Hussain v. Rosen, 011121 FED9, 18-7078

Docket Nº:18-7078
Opinion Judge:VANDYKE, Circuit Judge.
Party Name:Bilal Hussain, Petitioner v. Jeffrey A. Rosen, Acting Attorney General, Respondent
Attorney:Salmah Y. Rizvi (argued) and Douglas H. Hallward-Driemeier, Ropes & Gray LLP, Washington, D.C., for Petitioner. Kristen A. Giuffreda (argued), Trial Attorney; Shelley R. Goad, Assistant Director; Joseph H. Hunt, Assistant Attorney General; Office of Immigration Litigation, Civil Division, United ...
Judge Panel:Before: Consuelo M. Callahan, Patrick J. Bumatay, and Lawrence VanDyke, Circuit Judges.
Case Date:January 11, 2021
Court:United States Courts of Appeals, Court of Appeals for the Ninth Circuit

Bilal Hussain, Petitioner

v.

Jeffrey A. Rosen, Acting Attorney General, Respondent

No. 18-7078

United States Court of Appeals, Ninth Circuit

January 11, 2021

Argued and Submitted August 12, 2020 Pasadena, California

On Petition for Review of an Order of the Board of Immigration Appeals Agency No. A209-171-424

Salmah Y. Rizvi (argued) and Douglas H. Hallward-Driemeier, Ropes & Gray LLP, Washington, D.C., for Petitioner.

Kristen A. Giuffreda (argued), Trial Attorney; Shelley R. Goad, Assistant Director; Joseph H. Hunt, Assistant Attorney General; Office of Immigration Litigation, Civil Division, United States Department of Justice, Washington, D.C.; for Respondent.

Before: Consuelo M. Callahan, Patrick J. Bumatay, and Lawrence VanDyke, Circuit Judges.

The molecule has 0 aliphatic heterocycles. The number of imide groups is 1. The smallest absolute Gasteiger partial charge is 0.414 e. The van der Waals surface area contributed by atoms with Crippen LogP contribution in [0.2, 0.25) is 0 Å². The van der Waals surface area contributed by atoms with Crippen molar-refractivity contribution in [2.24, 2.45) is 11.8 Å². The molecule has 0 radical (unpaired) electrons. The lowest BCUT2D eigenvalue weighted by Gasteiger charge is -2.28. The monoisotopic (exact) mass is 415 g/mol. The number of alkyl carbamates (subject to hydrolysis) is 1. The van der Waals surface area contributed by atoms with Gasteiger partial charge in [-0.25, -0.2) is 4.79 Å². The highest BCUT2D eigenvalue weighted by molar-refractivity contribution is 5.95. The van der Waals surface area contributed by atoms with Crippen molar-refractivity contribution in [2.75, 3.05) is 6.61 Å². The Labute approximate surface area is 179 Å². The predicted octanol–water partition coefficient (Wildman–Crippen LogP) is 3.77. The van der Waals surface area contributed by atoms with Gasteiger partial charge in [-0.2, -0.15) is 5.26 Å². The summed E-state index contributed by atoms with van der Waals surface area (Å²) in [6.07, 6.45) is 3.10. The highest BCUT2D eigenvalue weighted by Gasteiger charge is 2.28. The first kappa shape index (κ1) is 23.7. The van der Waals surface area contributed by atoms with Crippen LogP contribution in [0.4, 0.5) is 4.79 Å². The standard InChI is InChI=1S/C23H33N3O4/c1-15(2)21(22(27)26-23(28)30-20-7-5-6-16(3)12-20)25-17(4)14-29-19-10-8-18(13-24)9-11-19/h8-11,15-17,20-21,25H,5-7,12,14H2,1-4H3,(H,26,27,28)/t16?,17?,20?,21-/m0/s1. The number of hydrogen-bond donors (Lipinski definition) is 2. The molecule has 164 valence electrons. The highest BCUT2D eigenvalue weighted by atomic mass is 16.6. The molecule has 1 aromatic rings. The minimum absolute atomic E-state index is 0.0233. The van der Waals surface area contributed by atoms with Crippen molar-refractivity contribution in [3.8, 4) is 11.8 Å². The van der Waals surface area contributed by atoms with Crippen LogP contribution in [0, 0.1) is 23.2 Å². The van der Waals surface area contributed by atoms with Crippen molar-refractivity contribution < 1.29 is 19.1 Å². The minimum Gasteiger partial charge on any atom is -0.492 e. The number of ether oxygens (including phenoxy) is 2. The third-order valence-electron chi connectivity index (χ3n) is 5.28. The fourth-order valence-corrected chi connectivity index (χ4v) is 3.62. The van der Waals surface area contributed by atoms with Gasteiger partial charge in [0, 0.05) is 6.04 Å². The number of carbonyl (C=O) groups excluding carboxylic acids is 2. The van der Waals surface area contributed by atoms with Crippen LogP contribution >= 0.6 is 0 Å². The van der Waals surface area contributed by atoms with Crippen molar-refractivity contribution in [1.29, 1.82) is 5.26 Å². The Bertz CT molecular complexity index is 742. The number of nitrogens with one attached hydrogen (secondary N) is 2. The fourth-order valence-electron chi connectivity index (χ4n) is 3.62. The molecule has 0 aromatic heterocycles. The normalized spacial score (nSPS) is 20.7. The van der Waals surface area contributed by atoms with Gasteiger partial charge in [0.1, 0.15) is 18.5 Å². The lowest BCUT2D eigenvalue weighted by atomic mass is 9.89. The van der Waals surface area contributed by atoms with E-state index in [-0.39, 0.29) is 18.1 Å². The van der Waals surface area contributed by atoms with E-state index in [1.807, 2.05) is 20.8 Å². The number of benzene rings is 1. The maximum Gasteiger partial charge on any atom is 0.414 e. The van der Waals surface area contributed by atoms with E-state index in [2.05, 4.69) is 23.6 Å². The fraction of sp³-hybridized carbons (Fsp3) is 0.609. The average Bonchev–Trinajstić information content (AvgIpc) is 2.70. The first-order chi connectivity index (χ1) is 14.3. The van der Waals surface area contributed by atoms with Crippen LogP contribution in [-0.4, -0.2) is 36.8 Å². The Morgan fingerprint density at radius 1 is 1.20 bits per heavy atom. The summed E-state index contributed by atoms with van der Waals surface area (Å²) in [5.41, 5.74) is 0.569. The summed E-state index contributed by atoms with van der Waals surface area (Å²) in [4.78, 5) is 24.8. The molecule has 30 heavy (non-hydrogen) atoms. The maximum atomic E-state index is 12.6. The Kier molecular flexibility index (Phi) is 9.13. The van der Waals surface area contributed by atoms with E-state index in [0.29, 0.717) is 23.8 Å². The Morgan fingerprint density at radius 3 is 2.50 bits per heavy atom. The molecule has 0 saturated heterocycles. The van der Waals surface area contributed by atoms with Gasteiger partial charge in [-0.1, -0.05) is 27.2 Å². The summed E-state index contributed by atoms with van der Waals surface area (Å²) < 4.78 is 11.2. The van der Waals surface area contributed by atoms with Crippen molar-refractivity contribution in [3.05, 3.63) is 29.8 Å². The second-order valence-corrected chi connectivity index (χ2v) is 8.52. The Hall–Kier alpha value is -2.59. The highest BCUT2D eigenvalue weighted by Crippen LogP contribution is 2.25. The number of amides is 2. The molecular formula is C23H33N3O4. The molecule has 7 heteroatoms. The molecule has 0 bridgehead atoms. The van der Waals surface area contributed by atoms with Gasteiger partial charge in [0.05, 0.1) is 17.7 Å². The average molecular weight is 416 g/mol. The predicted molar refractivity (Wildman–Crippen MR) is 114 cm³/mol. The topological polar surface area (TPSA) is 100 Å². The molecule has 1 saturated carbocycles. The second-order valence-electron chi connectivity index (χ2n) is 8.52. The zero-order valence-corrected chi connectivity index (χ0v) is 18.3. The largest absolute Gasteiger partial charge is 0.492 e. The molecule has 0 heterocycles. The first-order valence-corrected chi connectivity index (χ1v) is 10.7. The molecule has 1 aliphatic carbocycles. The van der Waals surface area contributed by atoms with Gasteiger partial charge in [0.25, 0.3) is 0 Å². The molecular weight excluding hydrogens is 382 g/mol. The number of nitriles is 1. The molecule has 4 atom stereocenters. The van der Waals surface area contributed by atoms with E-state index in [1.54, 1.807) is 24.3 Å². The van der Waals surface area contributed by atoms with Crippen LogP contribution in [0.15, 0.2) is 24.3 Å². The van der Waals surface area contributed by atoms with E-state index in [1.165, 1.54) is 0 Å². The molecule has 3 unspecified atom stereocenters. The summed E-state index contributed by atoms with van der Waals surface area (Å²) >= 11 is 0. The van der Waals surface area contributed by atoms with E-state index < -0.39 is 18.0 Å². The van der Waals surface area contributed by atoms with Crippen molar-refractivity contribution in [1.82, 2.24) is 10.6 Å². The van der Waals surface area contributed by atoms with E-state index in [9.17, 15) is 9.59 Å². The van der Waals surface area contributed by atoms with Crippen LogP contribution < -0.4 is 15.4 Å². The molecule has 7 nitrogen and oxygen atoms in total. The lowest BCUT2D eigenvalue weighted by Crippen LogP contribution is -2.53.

SUMMARY[*]

Immigration

Denying Pakistani national Bilal Hussain's petition for review of a decision of the Board of Immigration Appeals, the panel held that substantial evidence supported the denial of asylum, withholding of removal, and protection under the Convention Against Torture, and that the immigration judge did not deprive Hussain of due process.

The panel held that the IJ provided Hussain, who was pro se, due process by providing details about the structure of the hearing and the availability of counsel, and asking numerous questions through which Hussain had ample opportunity to develop his testimony. The panel rejected Hussain's assertion that the IJ repeatedly misled him about what he needed to show to meet his burdens by asking open-ended questions and failing to adequately probe the record. Rather, the panel explained that the IJ developed the record in its role as an independent fact-finder, and it was Hussain's responses that determined the scope of the testimony elicited. The panel also rejected Hussain's reliance on Jacinto v. INS, 208 F.3d 725 (9th Cir. 2000), for the proposition that IJs must go beyond their impartial role and instead essentially act as advocates for pro se asylum applicants. The panel explained that it could not read Jacinto's imprecise "fully-develop-the-record-for-pro-se-petitioners" dicta as expansively as Hussain seeks without doing serious harm to the adversarial process established by Congress for petitioners like Hussain. The panel also concluded that, even if Hussain could demonstrate error, he did not show prejudice, where he failed to point to any additional evidence concerning past persecution or the other grounds upon which the Board denied relief.

The panel held that the evidence did not compel the finding of past persecution, where Hussain did not testify to any individualized physical attacks or threats, and he failed to show sufficient economic or psychological harm.